Implementing accessible technology in your workplace means buying accessible tech in the first place. This new resource helps employers and their purchasing staff build accessibility and usability into their information and communication technology (ICT) procurement processes.

        Employers and other entities covered by the Americans with Disabilities Act and Title V of the Rehabilitation Act can add the following procurement language to contracts with product vendors to enhance the accessibility of purchased or licensed products.

        Event Date: 
        April 21, 2016 - 2:00 pm to 2:30 pm EDT

        Interested in why accessible eRecruiting tools make sense, and how to implement? Join Denis Boudreau, senior web accessibility consultant for Deque, to learn the simple steps that web developers and designers can take to ensure that job seekers with disabilities are not excluded from employment opportunities.

        If you're an employer—in any industry—who is getting ready to issue a solicitation for technology products or support, or to talk to specific vendors about what they can offer, a little background research can help you identify the accessibility barriers and solutions for the products you are seeking. What you discover can then be incorporated into the procurement process, starting with your written requirements.

        The key to success is to address accessibility from the start, by incorporating it into the procurement process, and then making sure to evaluate what technology providers promise and deliver. Because procurements processes differ from company to company, there is no one right way to do this. In his book, Strategic IT Accessibility: Enabling the Organization, IT accessibility expert Jeff Kline outlines 10 steps for determining where and when accessibility can be infused.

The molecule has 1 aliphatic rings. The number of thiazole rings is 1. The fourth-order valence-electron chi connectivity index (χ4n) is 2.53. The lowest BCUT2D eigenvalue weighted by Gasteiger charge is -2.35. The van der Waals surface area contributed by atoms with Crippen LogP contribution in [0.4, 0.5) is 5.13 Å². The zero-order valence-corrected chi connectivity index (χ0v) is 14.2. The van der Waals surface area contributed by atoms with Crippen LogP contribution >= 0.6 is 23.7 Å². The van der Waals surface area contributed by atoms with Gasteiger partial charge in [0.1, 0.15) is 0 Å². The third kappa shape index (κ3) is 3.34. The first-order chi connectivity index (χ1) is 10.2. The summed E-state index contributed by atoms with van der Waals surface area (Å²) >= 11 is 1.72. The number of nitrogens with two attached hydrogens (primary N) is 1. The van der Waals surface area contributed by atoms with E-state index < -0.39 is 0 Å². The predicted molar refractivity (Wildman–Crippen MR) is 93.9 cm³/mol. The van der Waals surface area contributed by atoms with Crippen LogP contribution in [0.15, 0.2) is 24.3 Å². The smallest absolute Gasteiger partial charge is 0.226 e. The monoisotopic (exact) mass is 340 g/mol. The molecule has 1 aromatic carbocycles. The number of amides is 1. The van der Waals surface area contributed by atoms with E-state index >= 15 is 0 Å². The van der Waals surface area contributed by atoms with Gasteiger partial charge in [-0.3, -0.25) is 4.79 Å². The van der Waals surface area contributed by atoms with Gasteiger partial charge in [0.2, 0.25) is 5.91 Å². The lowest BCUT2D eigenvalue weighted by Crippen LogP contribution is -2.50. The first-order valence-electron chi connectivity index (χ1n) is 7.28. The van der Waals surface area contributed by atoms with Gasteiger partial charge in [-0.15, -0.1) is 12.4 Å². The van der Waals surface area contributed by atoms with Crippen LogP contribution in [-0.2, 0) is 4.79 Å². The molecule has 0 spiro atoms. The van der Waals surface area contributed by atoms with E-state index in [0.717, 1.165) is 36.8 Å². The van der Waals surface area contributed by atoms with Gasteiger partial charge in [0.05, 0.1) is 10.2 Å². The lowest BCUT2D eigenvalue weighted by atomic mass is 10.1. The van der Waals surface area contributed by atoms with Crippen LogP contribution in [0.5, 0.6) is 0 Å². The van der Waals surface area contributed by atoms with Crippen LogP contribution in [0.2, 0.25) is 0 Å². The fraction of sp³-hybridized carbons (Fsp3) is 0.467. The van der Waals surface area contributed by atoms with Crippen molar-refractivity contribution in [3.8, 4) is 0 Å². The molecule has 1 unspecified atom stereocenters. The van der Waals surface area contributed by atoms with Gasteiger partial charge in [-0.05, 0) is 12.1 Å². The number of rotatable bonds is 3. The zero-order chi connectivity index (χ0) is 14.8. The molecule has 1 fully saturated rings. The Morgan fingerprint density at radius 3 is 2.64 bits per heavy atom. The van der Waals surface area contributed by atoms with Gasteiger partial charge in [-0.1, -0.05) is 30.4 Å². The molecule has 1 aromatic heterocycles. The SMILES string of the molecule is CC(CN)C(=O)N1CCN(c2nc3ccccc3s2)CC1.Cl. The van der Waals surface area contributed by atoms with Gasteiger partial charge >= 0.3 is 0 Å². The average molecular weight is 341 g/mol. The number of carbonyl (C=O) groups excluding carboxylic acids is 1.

BYOD stands for "Bring Your Own Device," and it's an increasingly popular policy and practice in many of today's workplaces. BYOD offers some accessibility advantages for both employers and technology users—but there are also some unique challenges.

        Technology is essential to applying for a job, getting a job, and doing a job. And as long as it's accessible, it can be a great equalizer in ensuring that people with disabilities can obtain, retain, and advance in employment. To optimize their potential, individuals with disabilities should have a basic understanding of what accessible workplace technology is—and use this knowledge to assess and meet their own needs.

        As a technology provider, or a company's internal technology developer, you should understand how accessible your products are. The key is a good testing process. Such a process, including accurate and comprehensive reporting on testing results, can improve communication with employees, customers, and other end users about your company's commitment to accessibility and foster a culture of continuous improvement.

        When it comes to building technology products, it pays to incorporate accessibility right from the start—on multiple levels. To help your organization realize the many benefits of accessible design, here are PEAT's top tips for factoring accessibility into the entire product development lifecycle.

        One of the first steps in improving accessibility in the workplace is getting a clear idea of what ICT is being used, and whether it has any accessibility barriers.